4. Kayak in the serene waters along Bambolim beach
Bambolim beach, a short ride away from Panjim town has timid tides and is ideal for kayaking. Early in the morning head to this black sandy beach and kayak your way through the calm waters, past the rocky out crops and chase fishes jumping out of the water. The cool weather in the morning and the endless sea is apt to explore this sport. You can kayak all the way up to the nearest Siridao beach and then return. Adventure Breaks offers kayaking at Bambolim beach and all the gears would be provided by them.
5. Go on a guided mangrove tour to Divar island
The mangroves of Divar island are a delight for bird lovers. Take a ferry ride to the island and go on a walking tour with Wild Otters who occasionally conduct tours in these mangroves apart from conservation and research on otters. The walk will give you an insight about the mangroves and the life of otters found in these marshy areas apart from the sighting of numerous birds. Sunset over the Mandovi river is a pleasant one.
6. Enjoy a day at a spice plantation
Go into the hinterlands of Goa, and its villages will welcome you with vast cashew farms, the aroma of which wafts around as soon as you enter them. There are many spice plantations like NV Eco farm which provide walking tours through their spread out farms. With cashew, mango and a host of other fruits apart from the various varieties of spices, a walk through these large acres of greenery is a throwback to the backyard of your grandmother’s home. During season (March- May), one can also understand the preparations of feni making. End the tour with a lunch spread of the best Goan preparations. These farms are more than an hour's drive from Panjim.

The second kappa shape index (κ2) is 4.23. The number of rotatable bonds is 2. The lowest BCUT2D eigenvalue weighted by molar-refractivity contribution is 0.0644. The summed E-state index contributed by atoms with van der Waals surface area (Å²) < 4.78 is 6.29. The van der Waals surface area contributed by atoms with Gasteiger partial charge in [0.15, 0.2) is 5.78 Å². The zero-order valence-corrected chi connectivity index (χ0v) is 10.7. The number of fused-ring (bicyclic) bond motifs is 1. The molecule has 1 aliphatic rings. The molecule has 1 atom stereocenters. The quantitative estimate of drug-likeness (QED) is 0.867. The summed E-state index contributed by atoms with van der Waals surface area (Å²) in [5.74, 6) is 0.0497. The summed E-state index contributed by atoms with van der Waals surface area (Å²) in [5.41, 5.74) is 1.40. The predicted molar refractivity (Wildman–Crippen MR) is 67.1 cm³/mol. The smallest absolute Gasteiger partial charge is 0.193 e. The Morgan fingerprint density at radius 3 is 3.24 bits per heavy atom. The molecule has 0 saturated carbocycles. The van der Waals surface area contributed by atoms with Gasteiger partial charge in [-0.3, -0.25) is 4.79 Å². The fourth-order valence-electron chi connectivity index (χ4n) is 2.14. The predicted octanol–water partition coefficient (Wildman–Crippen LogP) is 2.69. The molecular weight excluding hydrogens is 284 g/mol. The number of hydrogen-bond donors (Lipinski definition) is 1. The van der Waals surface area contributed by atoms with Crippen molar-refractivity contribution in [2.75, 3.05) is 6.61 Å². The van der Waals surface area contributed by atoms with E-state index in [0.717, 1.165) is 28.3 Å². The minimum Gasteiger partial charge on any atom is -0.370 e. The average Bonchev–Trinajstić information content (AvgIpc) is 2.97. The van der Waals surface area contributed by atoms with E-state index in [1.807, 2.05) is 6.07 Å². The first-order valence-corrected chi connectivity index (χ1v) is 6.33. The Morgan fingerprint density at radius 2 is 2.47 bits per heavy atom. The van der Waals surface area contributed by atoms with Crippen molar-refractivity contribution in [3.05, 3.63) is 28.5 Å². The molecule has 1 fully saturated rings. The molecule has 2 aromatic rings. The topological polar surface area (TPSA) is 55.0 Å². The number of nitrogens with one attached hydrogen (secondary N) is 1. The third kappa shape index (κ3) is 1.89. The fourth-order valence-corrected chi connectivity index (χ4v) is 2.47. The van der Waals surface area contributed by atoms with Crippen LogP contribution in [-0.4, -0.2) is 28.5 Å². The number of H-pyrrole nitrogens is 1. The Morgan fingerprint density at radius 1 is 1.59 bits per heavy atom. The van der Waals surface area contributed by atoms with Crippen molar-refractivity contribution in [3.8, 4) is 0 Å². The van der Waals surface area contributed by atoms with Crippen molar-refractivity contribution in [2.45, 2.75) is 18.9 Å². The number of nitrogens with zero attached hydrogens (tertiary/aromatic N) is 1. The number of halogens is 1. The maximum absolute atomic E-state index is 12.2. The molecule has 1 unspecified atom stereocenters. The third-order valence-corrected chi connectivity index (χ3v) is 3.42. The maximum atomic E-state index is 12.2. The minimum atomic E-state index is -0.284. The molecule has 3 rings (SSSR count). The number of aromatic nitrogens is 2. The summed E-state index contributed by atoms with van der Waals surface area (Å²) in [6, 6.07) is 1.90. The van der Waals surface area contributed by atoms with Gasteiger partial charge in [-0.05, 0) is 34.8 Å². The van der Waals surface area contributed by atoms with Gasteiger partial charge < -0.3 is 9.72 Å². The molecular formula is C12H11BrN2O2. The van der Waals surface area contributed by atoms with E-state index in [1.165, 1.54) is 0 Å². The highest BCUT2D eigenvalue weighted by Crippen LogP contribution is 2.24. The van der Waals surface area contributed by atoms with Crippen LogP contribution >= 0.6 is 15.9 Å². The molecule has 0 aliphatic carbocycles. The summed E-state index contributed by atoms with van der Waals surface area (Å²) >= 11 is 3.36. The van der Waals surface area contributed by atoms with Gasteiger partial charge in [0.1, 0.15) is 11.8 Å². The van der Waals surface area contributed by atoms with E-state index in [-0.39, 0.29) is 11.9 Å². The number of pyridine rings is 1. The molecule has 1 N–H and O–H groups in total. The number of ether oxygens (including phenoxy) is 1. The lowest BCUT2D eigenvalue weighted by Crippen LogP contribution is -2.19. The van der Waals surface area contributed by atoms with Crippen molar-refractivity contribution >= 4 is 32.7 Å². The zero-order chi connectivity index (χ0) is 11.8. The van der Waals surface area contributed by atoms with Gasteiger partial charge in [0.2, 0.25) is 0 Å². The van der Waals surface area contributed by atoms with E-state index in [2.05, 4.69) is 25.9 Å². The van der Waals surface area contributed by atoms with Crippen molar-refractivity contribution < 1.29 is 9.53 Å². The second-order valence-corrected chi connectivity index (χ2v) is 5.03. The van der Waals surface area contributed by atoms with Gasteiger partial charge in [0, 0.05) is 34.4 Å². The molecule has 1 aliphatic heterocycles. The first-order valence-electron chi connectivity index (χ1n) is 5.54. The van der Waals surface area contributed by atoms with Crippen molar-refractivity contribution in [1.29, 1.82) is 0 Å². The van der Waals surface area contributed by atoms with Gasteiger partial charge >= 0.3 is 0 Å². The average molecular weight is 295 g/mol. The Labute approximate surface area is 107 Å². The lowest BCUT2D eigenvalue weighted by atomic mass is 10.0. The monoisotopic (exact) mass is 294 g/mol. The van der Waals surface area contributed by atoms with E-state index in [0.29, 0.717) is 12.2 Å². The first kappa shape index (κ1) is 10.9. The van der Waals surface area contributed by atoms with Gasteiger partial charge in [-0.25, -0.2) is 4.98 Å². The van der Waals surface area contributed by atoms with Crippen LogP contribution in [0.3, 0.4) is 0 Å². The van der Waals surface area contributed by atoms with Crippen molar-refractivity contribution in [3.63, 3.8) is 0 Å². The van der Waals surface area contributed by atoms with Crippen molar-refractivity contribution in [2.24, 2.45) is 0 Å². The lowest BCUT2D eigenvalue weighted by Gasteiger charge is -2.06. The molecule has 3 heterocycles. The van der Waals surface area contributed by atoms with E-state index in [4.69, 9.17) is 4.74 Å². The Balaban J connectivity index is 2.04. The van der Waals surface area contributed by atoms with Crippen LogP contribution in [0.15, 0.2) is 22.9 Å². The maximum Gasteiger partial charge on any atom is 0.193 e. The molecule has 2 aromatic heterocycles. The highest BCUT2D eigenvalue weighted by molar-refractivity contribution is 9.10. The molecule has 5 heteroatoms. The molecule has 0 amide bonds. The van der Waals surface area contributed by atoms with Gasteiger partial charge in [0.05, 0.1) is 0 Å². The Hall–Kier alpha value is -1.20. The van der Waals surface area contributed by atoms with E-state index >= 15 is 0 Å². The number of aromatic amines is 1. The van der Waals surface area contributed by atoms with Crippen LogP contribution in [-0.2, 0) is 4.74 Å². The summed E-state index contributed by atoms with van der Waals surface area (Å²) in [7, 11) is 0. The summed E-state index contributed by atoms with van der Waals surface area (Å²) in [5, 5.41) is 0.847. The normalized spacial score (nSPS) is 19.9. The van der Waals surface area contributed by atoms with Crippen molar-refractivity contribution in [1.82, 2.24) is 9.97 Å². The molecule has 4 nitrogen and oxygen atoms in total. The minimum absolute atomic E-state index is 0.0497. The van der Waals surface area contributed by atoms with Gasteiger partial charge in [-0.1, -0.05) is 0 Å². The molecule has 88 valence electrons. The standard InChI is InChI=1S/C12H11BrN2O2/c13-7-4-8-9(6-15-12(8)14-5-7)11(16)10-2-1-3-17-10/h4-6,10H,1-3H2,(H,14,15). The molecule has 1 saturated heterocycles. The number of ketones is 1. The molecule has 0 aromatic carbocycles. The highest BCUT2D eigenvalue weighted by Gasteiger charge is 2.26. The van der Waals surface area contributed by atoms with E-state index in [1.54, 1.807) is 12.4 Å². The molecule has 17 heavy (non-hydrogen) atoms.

Though the churches of Goa have been ever popular, temples such as Shantadurga and Mangueshi too have been prominent over the years. However, the most attractive of all the temples in Goa is Mahadev temple at Tambdi Surla. Built in 12th century during the Kadamba dynasty, this is the oldest temple in Goa. Located in Bhagwan Mahaveer sanctuary, the temple has a neatly maintained garden and is adorned with beautiful carvings on its walls and pillars. The temple is 68 Kms from Panjim.